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Alberto Rey to have solo video exhibition in Spain
Tuesday, March 05, 2013

By Roger Coda

Alberto Rey, SUNY Distinguished Professor in the Department of Visual Arts and New Media at SUNY Fredonia, will present a solo video exhibition at the Museo Extremeño e Iberoamericano de Arte Contemporáneo (Extremaduran and Latin American Museum of Contemporary Art) in Badajoz, Spain, from May 26 to July 15.

An entire floor of the museum will be dedicated to 10 video projections of Rey’s work, which will include some of his past documentaries as well as five new site-specific videos from his Biological Regionalism Series.

     

Primal Connections (clip)


 

Moments of Wonder - video still

Museo Extremeño e Iberoamericano de Arte Contemporáneo

 

That series revisits some of the content expressed through artists of the Hudson River School, which was a movement in art that took place in the 1800's. The Hudson River School documented the wilderness around New York and much of the country and included artists such as Henry Inman, Thomas Doughty, Winslow Homer, Thomas Cole and William Chase.

This art movement documented the expanding American landscape for the general public that had little exposure to this new environment. The study of biology, botany, geology and art was popular with residents of the new country. Piscatorial art and nature painting was considered a form of “high art” during the early 19th century.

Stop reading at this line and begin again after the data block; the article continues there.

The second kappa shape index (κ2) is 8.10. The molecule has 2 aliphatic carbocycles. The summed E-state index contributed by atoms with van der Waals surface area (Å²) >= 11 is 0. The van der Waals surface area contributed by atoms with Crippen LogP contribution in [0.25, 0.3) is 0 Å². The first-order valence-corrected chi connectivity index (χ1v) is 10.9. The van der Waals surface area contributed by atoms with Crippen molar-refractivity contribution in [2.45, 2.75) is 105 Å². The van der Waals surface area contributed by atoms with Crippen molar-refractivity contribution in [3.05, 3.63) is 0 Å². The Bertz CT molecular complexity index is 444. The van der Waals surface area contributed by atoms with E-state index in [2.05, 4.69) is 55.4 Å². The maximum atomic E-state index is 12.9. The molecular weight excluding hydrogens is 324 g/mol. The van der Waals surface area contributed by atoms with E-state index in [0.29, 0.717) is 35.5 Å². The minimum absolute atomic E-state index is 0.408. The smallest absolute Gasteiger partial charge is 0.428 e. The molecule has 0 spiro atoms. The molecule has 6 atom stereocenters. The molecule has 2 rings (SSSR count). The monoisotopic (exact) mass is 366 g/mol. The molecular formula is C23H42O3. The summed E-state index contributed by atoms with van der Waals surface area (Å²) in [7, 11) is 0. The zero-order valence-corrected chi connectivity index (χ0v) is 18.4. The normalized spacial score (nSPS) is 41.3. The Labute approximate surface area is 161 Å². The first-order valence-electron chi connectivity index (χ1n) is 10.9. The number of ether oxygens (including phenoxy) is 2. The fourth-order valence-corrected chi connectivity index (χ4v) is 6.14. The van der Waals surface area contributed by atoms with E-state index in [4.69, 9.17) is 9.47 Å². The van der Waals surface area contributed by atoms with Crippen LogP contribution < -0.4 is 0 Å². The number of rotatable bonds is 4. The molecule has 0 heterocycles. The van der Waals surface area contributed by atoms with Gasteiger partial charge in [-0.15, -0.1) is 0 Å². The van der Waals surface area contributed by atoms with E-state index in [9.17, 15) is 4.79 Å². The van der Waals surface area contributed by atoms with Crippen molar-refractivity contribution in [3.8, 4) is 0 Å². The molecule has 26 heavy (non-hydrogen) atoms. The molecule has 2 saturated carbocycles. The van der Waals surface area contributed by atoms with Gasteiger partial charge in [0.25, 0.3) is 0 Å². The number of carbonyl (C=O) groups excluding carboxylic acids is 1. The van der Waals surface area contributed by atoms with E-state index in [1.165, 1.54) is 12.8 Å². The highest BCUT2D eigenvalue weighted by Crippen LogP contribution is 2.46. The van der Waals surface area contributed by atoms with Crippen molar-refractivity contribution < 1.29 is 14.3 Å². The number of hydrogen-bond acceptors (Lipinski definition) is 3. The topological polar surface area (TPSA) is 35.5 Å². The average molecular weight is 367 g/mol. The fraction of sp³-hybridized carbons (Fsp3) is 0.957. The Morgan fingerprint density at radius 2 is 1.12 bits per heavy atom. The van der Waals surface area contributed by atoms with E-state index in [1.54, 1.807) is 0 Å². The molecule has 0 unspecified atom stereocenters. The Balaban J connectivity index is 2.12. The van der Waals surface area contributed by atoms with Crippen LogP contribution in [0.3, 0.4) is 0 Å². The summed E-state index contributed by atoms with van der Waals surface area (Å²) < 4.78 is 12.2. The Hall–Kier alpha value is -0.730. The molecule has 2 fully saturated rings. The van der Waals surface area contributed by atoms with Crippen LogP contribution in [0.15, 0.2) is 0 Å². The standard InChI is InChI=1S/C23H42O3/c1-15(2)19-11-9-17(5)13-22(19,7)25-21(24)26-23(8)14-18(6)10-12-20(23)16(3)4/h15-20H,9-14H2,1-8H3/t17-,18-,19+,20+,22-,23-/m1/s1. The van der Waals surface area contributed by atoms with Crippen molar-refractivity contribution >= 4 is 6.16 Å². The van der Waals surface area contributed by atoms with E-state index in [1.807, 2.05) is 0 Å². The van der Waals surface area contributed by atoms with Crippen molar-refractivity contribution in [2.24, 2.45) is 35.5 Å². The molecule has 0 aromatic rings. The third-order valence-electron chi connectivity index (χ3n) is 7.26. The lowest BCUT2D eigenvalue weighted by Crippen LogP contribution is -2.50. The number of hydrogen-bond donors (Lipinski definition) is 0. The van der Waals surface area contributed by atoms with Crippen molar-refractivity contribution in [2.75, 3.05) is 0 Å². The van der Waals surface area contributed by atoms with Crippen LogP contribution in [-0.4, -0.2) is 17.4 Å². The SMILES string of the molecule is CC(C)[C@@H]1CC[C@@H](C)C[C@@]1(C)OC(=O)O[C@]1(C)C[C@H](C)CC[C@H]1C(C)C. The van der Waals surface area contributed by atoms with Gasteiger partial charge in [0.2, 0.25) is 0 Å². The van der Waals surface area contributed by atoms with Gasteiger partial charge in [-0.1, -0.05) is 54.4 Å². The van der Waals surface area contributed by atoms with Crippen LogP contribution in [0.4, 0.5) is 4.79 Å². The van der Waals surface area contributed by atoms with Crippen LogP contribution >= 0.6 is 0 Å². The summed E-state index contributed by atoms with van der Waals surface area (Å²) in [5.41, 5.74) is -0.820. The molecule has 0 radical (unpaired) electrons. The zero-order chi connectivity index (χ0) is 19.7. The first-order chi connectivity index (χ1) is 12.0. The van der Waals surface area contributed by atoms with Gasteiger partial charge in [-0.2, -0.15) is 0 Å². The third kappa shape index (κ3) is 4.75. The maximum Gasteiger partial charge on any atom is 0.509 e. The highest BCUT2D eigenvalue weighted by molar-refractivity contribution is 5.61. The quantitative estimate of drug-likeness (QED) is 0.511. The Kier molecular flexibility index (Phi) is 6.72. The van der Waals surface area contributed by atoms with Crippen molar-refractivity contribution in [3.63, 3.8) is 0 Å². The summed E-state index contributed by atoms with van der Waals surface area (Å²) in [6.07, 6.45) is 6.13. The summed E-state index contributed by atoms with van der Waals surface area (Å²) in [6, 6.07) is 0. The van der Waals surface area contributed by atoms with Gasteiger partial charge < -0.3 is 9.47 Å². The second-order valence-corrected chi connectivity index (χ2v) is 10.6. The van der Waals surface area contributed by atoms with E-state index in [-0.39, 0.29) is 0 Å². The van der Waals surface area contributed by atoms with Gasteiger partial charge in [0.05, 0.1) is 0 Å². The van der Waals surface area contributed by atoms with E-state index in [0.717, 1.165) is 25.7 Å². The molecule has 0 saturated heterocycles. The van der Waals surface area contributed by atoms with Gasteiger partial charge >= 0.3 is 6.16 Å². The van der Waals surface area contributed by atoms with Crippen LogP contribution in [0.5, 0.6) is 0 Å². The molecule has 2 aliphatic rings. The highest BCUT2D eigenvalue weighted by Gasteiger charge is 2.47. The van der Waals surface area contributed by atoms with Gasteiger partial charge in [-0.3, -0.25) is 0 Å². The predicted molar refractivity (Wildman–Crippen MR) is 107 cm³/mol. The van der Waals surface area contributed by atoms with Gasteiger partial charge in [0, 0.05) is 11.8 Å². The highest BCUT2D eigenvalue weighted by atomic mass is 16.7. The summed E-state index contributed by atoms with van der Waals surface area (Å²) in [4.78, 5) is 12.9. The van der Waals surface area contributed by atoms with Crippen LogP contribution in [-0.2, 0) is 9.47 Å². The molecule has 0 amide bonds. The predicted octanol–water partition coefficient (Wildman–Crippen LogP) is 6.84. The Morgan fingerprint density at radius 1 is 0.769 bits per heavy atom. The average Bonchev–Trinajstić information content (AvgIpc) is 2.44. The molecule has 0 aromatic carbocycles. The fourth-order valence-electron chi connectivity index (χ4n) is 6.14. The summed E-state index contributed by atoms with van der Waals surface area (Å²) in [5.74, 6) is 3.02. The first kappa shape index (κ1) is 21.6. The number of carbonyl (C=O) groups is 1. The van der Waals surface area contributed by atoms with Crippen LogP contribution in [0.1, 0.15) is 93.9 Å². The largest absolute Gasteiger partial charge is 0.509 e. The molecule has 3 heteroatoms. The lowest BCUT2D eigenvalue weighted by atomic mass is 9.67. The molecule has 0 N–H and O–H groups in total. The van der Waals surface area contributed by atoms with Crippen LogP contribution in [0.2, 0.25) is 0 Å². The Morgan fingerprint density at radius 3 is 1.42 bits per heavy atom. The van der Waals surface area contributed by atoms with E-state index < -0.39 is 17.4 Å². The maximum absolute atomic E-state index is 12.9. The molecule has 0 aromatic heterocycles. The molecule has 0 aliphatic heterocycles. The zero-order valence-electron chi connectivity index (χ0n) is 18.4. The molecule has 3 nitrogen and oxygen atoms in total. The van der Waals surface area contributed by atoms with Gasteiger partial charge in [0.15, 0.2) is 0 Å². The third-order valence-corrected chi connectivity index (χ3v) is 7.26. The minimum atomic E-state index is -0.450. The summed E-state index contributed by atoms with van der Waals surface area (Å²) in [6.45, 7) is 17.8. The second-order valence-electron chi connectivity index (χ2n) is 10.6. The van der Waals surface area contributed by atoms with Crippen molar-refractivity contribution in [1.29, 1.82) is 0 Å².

These art forms are again becoming integrated into contemporary art as the need to rediscover the connection between nature and culture is becoming more apparent. This connection has deteriorated as most of social and economic reliance has moved to urban settings. Though the wilderness has become more accessible, daily lives have little connection to environments or nature.

The Biological Regionalism Series tries to reestablish this connection by introducing paintings, videos, maps and wall plaques that reflect environments that are geographically close to the audience while allow presenting artwork from other regions around the world. The installation creates a connection between the viewer’s home and environments around the world. While the regions investigated are specific, the issues raised are universal.

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